Pro-life news career helps journalist discover religious vocation

Kathleen Gilbert former US Bureau Chief LifeSiteNewscom Credit John Henry Westen CNA500x320 US Catholic News 10 11 12 Kathleen Gilbert, former U.S. bureau chief for LifeSite News. | John Henry Westen.

After years of working as a pro-life news reporter, a Catholic journalist discovered that she had a vocation to be a contemplative nun and that God had been using her work to prepare her to answer the calling.

On Oct. 14, Kathleen Gilbert, former LifeSiteNews U.S. Bureau Chief, will begin her first year as a postulant for the Discalced Carmelites in Buffalo, N.Y.

Although she was raised in a Catholic household where religious life was always seen as "a very good thing," Gilbert told CNA she never felt "pushed" in any particular direction and was "totally free to pursue whatever I wanted to become."

Early on in her life, Gilbert said she wanted to be an apologist – someone who teaches the Catholic faith and defends it from misinterpretation – especially since she frequently "practiced" explaining Catholicism to her Presbyterian father.

With prayers and a strong faith formation from her family, Gilbert said she "entered adulthood knowing that the path I chose would be my own creative response to God, not just aimless self-determination."

Gilbert wanted to study exorcism and demonology, but eventually became a journalist, giving up her post-graduate studies in theology to write full time for, a non-profit online news site dedicated to covering stories from the culture, life and family spheres.

But that shift in plans was possible only because of the spiritual nature of her work, which was "enough to satisfy my desire to do good and, especially, fight evil," she said.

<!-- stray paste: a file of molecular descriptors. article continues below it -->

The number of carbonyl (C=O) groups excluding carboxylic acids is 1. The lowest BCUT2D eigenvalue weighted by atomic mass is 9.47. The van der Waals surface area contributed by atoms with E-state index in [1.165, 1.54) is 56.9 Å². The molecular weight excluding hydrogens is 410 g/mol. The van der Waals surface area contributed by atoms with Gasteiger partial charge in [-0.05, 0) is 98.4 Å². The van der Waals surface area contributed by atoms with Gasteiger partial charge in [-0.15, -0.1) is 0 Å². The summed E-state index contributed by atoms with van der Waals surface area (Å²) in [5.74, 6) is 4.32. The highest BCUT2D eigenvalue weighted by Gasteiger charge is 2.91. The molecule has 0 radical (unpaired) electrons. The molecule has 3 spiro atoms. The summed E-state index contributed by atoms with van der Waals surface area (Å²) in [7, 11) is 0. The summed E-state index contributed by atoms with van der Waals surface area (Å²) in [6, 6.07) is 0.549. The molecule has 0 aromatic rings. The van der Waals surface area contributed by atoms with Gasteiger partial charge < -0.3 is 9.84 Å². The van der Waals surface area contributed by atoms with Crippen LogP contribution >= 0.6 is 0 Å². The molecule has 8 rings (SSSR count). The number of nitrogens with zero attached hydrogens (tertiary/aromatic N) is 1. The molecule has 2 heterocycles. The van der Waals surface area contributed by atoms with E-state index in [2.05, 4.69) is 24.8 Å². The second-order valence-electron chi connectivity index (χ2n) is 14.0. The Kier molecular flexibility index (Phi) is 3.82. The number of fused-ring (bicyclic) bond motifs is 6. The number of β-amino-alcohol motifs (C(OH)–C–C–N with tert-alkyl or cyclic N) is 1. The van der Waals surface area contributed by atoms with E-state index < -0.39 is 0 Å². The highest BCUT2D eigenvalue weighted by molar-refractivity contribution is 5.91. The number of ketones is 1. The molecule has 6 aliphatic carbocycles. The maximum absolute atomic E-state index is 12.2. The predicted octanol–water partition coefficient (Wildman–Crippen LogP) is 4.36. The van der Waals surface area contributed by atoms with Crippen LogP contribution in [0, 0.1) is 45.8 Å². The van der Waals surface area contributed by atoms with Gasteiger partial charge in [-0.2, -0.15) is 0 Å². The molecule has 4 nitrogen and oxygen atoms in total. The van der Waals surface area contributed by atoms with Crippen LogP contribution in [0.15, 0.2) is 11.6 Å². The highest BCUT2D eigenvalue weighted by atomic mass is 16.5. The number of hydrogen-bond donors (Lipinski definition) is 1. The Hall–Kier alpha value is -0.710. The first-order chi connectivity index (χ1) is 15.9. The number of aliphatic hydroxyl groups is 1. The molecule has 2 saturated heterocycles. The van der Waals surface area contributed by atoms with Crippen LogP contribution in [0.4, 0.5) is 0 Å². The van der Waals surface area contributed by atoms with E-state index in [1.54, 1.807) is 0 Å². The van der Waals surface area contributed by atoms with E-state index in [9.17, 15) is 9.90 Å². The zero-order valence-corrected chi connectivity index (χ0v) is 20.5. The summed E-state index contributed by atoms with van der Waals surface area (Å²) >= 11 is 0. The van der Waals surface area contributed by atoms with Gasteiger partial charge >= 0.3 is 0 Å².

"It was an absolutely spiritual workplace. Our daily bread is prayer," she said. "Being able to bring such single-mindedness towards God into one's daily work routine is a real privilege."

As a journalist, Gilbert said she dealt with "darkness" and "occasional discouragement" because of the news she reported, but she still approached her work with a strong sense of optimism.

"I never really felt any reason to fear or despair," she said. "Any darkness we encountered just became all the more reason to roll up our sleeves and get to work shining light on it."

In Dec. 2011, after working as a journalist for three years, Gilbert began to seriously discern the possibility of a religious vocation.

She explained that she has always felt "a bit of that sense of detachment from the world," as if she were an "onlooker" or "exile," but simply attributed it to being "a member of the City of God."

However, when that feeling "began to gnaw," rather than just "tough it out" for any longer, Gilbert began to listen to the 'still small voice' and made her first visit to a Carmelite monastery during  Christmastime of last year.

"Since I had never envisioned this future before, the suddenness of it helped me conclude that it wasn't just my own idea," she said.

Gilbert knew that if she did have a religious vocation, she needed to look into the Carmelites, or as she calls them, the "Marines of the Church."

She felt drawn to those who live with an "emphasis" on "total union with God in contemplative prayer." In this way, she said, Carmelites strive to "devote our whole lives to being the contact point between Heaven and Earth, drawing down the graces that priests, missionaries, and families distribute to the world."

And although she is giving up writing for a living, Gilbert believes that working in the news was a "brilliant way of getting to know what to pray for" in the convent. Gilbert will also take with her all the relationships she "cultivated in the pro-life world."

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Although she will no longer be working for the news agency, Gilbert hopes she can still help LifeSite as their "staff nun" who will be working "full-time in the higher echelons of power."

Ultimately, Gilbert hopes that her work as a journalist will have "saved even one unborn child's life, or softened the heart to the dignity of the human person, or given another a little spark of hope that set it on a path to true freedom."

"If I've done that," she said, "well, I win."

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